the supply of Clothing to the troops, &C. Washington, Oct. 14.
--It has been reliably ascertained that the Confedes of a movement of Gen. Banks's division. Washington, Oct. 14.
--The rebels, on Saturday, advanced to Pohick ChurcCommissioners to the London World's Fair. Washington, Oct. 14.
--The Commissioners appointed to the World's Fair aed here to-day.
Officers Reinstated. Washington, Oct. 14.
--The War Department has ordered Gen. Sherman, commhington items — all quiet on the Potomac. Washington, Oct. 14.
--There is nothing new from the lower Potomac to-daat Carondelet was launched yesterday.
Syracuse, Mo., Oct. 14.--A deserter from Price's army reports great dissatisfacti creek.
The case of Col. Rankin. Toronto, C. W., Oct. 14.
--In the case of Col. Rankin, arrested here some da
Below will be found Philadelphia intelligence to the 14th October:
The main connection of the Pennsylvania Central ra
Late Northern war News.
attack on a Baltimore ship by a Confederate battery--Premature Reports of a movement of General Banks's division — the war in Missouri--a skirmish in Western Virginia, &c.
From the Baltimore papers, of the 10th, we gather the following items:
Attack on a Baltimore ship — Exploit of the gun-boat Daylight. United States Gun-Boat Daylight, Off Cape Henry, Oct. 11, 1861.
Yesterday, at the close of a heavy gale, when had lasted for sixty hours, it was reported by the officer of the deck that a battery, whose existence had been previously unknown to us, situated on Lyanhaven Bay, had opened fire upon the American ship John Clark, of Baltimore, which had arrived from Havre the day previous, and, anchoring in the bay during the gale, with two anchors down, had dragged within its range.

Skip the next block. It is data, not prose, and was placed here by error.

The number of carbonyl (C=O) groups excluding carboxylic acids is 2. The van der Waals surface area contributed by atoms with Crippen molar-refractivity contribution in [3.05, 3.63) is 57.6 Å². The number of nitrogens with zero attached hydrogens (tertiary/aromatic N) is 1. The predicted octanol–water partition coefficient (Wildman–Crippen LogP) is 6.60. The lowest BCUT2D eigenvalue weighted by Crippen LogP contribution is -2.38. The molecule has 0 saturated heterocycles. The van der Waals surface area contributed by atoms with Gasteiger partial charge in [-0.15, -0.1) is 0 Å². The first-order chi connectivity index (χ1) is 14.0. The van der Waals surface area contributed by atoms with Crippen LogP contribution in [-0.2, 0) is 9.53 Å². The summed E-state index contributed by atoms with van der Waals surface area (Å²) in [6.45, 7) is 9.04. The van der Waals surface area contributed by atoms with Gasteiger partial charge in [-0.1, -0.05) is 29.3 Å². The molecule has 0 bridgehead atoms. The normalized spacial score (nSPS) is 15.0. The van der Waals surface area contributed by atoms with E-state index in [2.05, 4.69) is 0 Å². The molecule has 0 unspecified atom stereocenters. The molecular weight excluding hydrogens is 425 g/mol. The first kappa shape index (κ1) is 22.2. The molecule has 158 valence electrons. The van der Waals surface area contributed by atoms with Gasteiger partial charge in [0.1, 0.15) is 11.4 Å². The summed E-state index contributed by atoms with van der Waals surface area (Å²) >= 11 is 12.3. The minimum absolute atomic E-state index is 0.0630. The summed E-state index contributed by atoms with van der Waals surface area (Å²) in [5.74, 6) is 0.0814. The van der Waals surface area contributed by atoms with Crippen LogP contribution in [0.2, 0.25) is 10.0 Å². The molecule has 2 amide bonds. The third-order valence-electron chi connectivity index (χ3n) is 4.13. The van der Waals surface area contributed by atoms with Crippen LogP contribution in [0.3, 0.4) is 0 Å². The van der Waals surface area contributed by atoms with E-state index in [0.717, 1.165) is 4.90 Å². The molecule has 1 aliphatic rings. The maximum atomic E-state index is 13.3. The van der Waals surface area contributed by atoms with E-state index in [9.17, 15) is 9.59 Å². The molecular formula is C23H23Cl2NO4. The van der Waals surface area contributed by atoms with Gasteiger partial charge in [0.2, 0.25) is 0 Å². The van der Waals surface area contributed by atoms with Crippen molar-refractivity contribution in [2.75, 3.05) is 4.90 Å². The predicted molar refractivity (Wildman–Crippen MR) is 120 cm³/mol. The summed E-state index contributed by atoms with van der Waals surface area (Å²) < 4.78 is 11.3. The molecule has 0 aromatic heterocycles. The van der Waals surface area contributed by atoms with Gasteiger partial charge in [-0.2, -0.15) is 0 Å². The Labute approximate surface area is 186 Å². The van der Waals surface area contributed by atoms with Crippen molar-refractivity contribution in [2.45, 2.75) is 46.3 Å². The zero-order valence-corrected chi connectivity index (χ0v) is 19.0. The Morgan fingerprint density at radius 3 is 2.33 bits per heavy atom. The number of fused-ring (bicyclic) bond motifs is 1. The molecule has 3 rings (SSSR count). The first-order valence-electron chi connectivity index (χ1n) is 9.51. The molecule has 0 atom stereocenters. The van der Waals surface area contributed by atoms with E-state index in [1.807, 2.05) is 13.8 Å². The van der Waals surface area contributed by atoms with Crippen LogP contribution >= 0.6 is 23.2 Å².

We could see the enemy's shell dropping about the ship in all directions.
In a short time we ran down to the ship, and opened a brisk fire upon the batt
to $1,441,767,430 in the present year of war — an augmentation of very nearly $22,500,000. The city of New York gains by a very much larger ratio; the valuation in 1860 being $550,078,788, and in 1861 rising to $571,078,798, a gain of $21,000,000. In fact, the additional valuation may be said to fall bodily upon the city.
The tax for 1860 was 3-5-6 mills, amounting in the aggregate to $5,440,610.49.
The city firemen are making preparations for a grand tournament on Thanksgiving Day. The whole department will take part, and the spectacle, it is expected, will be one of the most exciting ever witnessed in this city.
Instead of having the Union tica Colonization Society considers the practicability of the removal of the colored race from America to Africa.
We make the following extract:
The census of 1860 gives the number of free colored persons at 499,709, and slaves at 3,972,343, making a total of 4,440,052.
By the official returns obtained from the State Departm